OFFGRID|Issue 38
Reviewing the Team Wendy Radio Rig
William Echo

Whether knowingly or unknowingly, if you’ve used ballistic or bump helmets before, you’ve probably used a Team Wendy product. While the company is best known for helmets, they also make some other products, such as the Team Wendy Radio Rig. It’s evident that a lot of thought has gone into this communications-gear-oriented load-bearing vest, which has some outstanding and thoughtful features. Depending on the environment in which you deploy, it can make you more agile and efficient while working with your comms loadout in the field.

The information Team Wendy sent out leading up to the rig’s release suggests that their target market was search-and-rescue (SAR) teams. So, while this review will primarily cover the SAR perspective, it’ll also discuss other applications in which this type of rig could be beneficial.

Pouches, Pockets, and Pull-Tabs

The rig is well constructed, with excellent stitching, and comes with three pouches that can accept a plethora of radio/ GPS types and sizes, as well as an additional weather-resistant accessory pouch. The pouches are attached to the rig via PALS webbing, so you can attach any other MOLLE-compatible pouches that you have. However, the advantage (and value) is that the pouches are provided as part of the rig. The individual or organization purchasing it need not incur additional costs to buy extra pouches to outfit the rig appropriately.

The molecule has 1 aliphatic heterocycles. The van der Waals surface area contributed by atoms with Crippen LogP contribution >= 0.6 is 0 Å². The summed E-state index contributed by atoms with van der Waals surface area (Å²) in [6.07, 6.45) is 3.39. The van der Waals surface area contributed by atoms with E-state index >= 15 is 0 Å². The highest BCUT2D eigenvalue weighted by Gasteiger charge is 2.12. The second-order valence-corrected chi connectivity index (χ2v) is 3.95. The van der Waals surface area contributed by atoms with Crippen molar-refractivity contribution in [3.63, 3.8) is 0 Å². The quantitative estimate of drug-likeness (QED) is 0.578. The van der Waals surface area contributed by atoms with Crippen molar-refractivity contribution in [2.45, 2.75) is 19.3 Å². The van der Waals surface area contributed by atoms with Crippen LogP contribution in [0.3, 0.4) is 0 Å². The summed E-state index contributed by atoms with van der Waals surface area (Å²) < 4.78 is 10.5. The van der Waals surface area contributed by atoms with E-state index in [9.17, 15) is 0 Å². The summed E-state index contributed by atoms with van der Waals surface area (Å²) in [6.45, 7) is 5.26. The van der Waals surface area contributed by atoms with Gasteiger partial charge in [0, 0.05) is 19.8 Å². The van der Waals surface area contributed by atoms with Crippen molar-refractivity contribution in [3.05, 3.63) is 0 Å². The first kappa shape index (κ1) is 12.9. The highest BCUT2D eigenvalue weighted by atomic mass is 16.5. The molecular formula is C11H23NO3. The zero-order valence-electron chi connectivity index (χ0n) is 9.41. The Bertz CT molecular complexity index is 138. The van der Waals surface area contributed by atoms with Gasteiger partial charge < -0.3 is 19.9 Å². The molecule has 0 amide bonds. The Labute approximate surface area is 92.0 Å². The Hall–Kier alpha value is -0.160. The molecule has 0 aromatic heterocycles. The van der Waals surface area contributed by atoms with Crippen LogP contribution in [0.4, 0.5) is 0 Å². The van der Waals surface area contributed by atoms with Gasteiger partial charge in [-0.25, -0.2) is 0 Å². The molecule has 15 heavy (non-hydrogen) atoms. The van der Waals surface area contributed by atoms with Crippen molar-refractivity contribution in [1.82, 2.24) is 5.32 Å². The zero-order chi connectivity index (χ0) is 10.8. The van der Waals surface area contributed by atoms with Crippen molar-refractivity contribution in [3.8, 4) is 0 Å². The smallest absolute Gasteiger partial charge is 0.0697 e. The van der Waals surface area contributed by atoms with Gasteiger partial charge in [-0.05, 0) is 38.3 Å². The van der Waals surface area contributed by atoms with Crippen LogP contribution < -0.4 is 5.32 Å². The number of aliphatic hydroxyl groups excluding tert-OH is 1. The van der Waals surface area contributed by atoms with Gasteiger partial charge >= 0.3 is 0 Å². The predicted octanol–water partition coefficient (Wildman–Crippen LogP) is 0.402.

The three pouches are very reminiscent of standard rifle magazine pouches. Attached to the Velcro closure and the rear of the pouch is shock-cord with a small nylon pull-tab. In an age of digital radios that have LCD screens and 10-plus digit key inputs, it’s very important to be able to remove the radio from its pouch without having to repeatedly manipulate the Velcro closure.

Once you select the appropriate pouch for your device, you may have some extra space in the pouch that allows your device to flop around during movement. This is easily remedied by the tried-and-true method of twisting the shockcord repeatedly, properly adjusting your pull-tab placement, and resecuring the Velcro closure. The elastic shock-cord will then secure your device in the pouch more tightly.

If your device is between pouch sizes, the sides of the pouches themselves also have elastic and will stretch. If you can secure your device in the smaller of the two pouches, while still being able to remove it efficiently via the shockcord/pull-tab, that’s your best bet.

The weather-resistant accessory pouch was perfect to carry a smartphone. Its Hypalon construction and high-quality zipper provides a lot of confidence during a downpour. To test the level of weather-resistance, I poured water directly over the zipper in a sink and couldn’t find any evidence of water incursion. However, if you have a large phone or case, it may not fit, and the sternum pocket of the rig will work better. For example, an iPhone XR with a case maxed out the pouch. If you’re unable to use this pouch for your phone, it could certainly accept various GPS devices or anything else you want to shelter from the elements.


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Issue 38